That post got me thinking of how different things are now for my grandchildren, and it made me sad that they will never know some of the simplest pleasures in life that I grew up with.  Things like the need for a transistor radio, because now music is on their fancy smart phones and available any time and any place they want it.  They will never have a desire to collect record albums just for their covers and know the joy of taking them to a friend’s house to listen to or trade on a Saturday night.  Most will never know the excitement and anticipation of getting a new bicycle, and using it until it was worn slam out.  They will never know the importance of carrying change in their pocket to make a phone call on a pay phone.  Even sadder to me is that they will never know the feeling of security we had in our own homes.  Windows were left open all night, and front doors and cars were seldom locked. 

The majority of our children today, in my opinion, have never written a letter with ink and paper as a form of communication or friendship.  I remember having pen pals as a kid.  We had want ads for pen pals posted in the back of magazines.  We felt perfectly safe having our addresses printed for all the world to see and never even imagined that a bad person would answer those ads.  

Getting our picture taken was an ordeal.  We got dressed in our best clothes and went to a photographer to have a professional shot taken.  Now a “Selfie” is a part of everyday life for our kids.  Taking home videos meant a parent taking an awkward home movie camera out of a case and making poorly lit and shaky films of family life.  Now every minute of every day can easily be filmed with the touch of a tiny button.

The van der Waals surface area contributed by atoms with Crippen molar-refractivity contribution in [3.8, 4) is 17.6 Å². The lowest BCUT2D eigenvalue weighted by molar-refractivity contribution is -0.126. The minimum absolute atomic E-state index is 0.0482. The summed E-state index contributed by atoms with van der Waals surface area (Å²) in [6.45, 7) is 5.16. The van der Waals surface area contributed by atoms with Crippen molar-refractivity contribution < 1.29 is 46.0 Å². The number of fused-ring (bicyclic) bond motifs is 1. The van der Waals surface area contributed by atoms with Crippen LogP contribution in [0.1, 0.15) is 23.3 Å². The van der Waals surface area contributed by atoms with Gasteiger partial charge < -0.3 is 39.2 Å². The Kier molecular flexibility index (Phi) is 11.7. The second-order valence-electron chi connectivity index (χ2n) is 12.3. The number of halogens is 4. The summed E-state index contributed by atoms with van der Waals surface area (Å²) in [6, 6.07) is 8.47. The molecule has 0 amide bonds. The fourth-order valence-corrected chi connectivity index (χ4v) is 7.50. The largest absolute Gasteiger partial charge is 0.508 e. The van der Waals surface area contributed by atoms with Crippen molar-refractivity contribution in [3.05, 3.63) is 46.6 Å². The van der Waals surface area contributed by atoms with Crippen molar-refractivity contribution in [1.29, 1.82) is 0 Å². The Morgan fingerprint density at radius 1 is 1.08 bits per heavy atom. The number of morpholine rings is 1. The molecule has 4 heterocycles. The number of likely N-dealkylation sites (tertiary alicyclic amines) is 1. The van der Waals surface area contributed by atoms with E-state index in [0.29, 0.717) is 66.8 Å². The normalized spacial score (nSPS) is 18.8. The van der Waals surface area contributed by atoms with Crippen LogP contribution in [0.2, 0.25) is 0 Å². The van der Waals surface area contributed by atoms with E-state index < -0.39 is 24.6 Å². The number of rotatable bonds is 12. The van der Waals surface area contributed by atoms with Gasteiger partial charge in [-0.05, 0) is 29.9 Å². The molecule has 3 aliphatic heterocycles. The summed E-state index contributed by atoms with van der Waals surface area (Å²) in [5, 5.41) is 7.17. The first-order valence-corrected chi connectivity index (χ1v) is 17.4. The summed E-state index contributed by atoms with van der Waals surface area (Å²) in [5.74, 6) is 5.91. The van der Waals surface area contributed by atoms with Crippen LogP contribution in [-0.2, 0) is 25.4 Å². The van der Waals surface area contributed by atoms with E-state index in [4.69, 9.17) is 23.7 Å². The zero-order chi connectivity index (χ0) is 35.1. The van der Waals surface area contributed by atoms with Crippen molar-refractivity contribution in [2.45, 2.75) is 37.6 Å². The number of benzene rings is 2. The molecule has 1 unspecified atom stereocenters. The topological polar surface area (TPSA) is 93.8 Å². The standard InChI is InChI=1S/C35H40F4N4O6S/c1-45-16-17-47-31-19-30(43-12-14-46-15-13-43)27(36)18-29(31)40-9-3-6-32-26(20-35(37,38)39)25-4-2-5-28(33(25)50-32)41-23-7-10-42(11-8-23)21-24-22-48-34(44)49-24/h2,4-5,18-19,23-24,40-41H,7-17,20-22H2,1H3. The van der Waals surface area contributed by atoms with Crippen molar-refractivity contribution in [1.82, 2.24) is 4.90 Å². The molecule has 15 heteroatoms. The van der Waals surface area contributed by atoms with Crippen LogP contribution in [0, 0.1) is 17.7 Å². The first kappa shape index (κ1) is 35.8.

I wish I could magically take my grandchildren back to my childhood and let them experience some of the wonderful things that were left back there.  Like being dropped off at the public pool on a hot summer day, or the skating rink, without a care in the world.  Being perfectly safe for hours until my dad would pick us up.  I would like to take them for a ride in the country with the windows rolled down, listening to music on the car radio, stopping along the roadside to enjoy a homemade picnic lunch at one of the many picnic tables that used to be available.  

Maybe this crazy year of 2020 has me feeling too nostalgic.  Maybe this year will make other people realize how important more simpler times were.  They weren’t always old fashioned and not good enough.  Sometimes they were just right!   


Under The Walnut Trees …By JoAnn

I can describe summers in the South in one word…hot!  

Back in the 1960s, air conditioning was only a dream to rural families, so it was usually a little cooler outdoors on a front porch, or especially under the shade of a nice old tree.

Growing up in Tennessee, playing outside from dawn to dusk was a daily routine in the summer months.  My sister and I spent many hours playing in the shade generously offered from the woods that surrounded our mountain top home.  The only breaks taken were for a much-welcomed meal, or a trip to the little red outhouse.  

There were a vast variety of trees on our 11-acre property.  My favorites were beautiful Pines, Dogwoods, Apple, Peach, and Mimosa.  There was even a Persimmon tree that my mama loved.  I adored sitting under my favorite pine tree in the front yard, reading many a book from cover to cover.  

Most of these trees were ancient.  Two of the oldest were two Black Walnut trees, growing side by side, near our backdoor.  They were huge!  And gave us a delicious supply of meaty Black Walnuts every year.  They were a treasure to my dad, and Black Walnuts were his favorite nut.